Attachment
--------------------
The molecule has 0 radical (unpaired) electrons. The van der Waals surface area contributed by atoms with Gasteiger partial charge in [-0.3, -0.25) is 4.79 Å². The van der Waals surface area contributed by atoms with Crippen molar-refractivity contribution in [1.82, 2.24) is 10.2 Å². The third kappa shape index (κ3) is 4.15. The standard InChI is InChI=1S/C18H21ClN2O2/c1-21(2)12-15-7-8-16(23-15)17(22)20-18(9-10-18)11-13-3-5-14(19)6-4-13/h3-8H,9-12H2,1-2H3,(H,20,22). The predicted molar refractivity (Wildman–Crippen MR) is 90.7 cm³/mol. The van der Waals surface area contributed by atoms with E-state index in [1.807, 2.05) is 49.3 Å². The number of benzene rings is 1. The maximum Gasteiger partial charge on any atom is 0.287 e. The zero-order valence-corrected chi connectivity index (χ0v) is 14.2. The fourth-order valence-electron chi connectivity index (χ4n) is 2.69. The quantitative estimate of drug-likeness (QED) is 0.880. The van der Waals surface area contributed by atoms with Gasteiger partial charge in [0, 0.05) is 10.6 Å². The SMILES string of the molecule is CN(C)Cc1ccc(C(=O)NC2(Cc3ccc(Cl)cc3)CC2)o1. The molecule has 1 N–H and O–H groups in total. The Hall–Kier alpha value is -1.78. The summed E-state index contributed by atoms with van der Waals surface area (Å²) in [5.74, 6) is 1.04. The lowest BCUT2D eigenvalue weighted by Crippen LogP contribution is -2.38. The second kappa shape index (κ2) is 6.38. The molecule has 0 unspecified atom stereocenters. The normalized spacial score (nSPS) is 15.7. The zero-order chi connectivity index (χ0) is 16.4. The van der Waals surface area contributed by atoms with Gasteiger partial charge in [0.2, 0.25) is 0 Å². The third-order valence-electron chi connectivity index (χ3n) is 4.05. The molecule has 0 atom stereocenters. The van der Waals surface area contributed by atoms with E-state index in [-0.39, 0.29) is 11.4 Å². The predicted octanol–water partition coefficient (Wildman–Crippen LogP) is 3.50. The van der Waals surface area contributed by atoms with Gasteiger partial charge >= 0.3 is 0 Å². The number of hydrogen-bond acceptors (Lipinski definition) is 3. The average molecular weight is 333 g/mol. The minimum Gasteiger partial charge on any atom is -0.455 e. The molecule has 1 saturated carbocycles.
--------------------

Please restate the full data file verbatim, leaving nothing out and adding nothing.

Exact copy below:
The molecule has 0 radical (unpaired) electrons. The van der Waals surface area contributed by atoms with Gasteiger partial charge in [-0.3, -0.25) is 4.79 Å². The van der Waals surface area contributed by atoms with Crippen molar-refractivity contribution in [1.82, 2.24) is 10.2 Å². The third kappa shape index (κ3) is 4.15. The standard InChI is InChI=1S/C18H21ClN2O2/c1-21(2)12-15-7-8-16(23-15)17(22)20-18(9-10-18)11-13-3-5-14(19)6-4-13/h3-8H,9-12H2,1-2H3,(H,20,22). The predicted molar refractivity (Wildman–Crippen MR) is 90.7 cm³/mol. The van der Waals surface area contributed by atoms with E-state index in [1.807, 2.05) is 49.3 Å². The number of benzene rings is 1. The maximum Gasteiger partial charge on any atom is 0.287 e. The zero-order valence-corrected chi connectivity index (χ0v) is 14.2. The fourth-order valence-electron chi connectivity index (χ4n) is 2.69. The quantitative estimate of drug-likeness (QED) is 0.880. The van der Waals surface area contributed by atoms with Gasteiger partial charge in [0, 0.05) is 10.6 Å². The SMILES string of the molecule is CN(C)Cc1ccc(C(=O)NC2(Cc3ccc(Cl)cc3)CC2)o1. The molecule has 1 N–H and O–H groups in total. The Hall–Kier alpha value is -1.78. The summed E-state index contributed by atoms with van der Waals surface area (Å²) in [5.74, 6) is 1.04. The lowest BCUT2D eigenvalue weighted by Crippen LogP contribution is -2.38. The second kappa shape index (κ2) is 6.38. The molecule has 0 unspecified atom stereocenters. The normalized spacial score (nSPS) is 15.7. The zero-order chi connectivity index (χ0) is 16.4. The van der Waals surface area contributed by atoms with Gasteiger partial charge in [0.2, 0.25) is 0 Å². The third-order valence-electron chi connectivity index (χ3n) is 4.05. The molecule has 0 atom stereocenters. The van der Waals surface area contributed by atoms with E-state index in [-0.39, 0.29) is 11.4 Å². The predicted octanol–water partition coefficient (Wildman–Crippen LogP) is 3.50. The van der Waals surface area contributed by atoms with Gasteiger partial charge >= 0.3 is 0 Å². The number of hydrogen-bond acceptors (Lipinski definition) is 3. The average molecular weight is 333 g/mol. The minimum Gasteiger partial charge on any atom is -0.455 e. The molecule has 1 saturated carbocycles.